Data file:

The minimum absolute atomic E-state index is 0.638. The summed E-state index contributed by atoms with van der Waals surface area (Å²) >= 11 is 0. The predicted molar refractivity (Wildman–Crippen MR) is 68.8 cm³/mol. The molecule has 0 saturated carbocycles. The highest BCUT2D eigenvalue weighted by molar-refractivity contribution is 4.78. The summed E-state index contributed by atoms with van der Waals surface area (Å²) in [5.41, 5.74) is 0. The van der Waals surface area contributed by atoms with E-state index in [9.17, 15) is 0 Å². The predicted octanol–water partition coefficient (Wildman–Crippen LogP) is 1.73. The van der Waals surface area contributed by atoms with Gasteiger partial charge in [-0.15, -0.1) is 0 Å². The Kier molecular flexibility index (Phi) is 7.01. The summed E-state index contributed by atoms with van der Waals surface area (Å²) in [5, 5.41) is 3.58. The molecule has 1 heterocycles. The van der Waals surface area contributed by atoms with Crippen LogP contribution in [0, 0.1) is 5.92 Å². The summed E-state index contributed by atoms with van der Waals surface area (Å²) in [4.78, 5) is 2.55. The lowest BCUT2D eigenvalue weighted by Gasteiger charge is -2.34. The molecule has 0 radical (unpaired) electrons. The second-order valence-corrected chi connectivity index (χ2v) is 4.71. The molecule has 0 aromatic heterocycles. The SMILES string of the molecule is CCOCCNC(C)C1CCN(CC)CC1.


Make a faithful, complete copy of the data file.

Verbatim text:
The minimum absolute atomic E-state index is 0.638. The summed E-state index contributed by atoms with van der Waals surface area (Å²) >= 11 is 0. The predicted molar refractivity (Wildman–Crippen MR) is 68.8 cm³/mol. The molecule has 0 saturated carbocycles. The highest BCUT2D eigenvalue weighted by molar-refractivity contribution is 4.78. The summed E-state index contributed by atoms with van der Waals surface area (Å²) in [5.41, 5.74) is 0. The van der Waals surface area contributed by atoms with E-state index in [9.17, 15) is 0 Å². The predicted octanol–water partition coefficient (Wildman–Crippen LogP) is 1.73. The van der Waals surface area contributed by atoms with Gasteiger partial charge in [-0.15, -0.1) is 0 Å². The Kier molecular flexibility index (Phi) is 7.01. The summed E-state index contributed by atoms with van der Waals surface area (Å²) in [5, 5.41) is 3.58. The molecule has 1 heterocycles. The van der Waals surface area contributed by atoms with Crippen LogP contribution in [0, 0.1) is 5.92 Å². The summed E-state index contributed by atoms with van der Waals surface area (Å²) in [4.78, 5) is 2.55. The lowest BCUT2D eigenvalue weighted by Gasteiger charge is -2.34. The molecule has 0 radical (unpaired) electrons. The second-order valence-corrected chi connectivity index (χ2v) is 4.71. The molecule has 0 aromatic heterocycles. The SMILES string of the molecule is CCOCCNC(C)C1CCN(CC)CC1.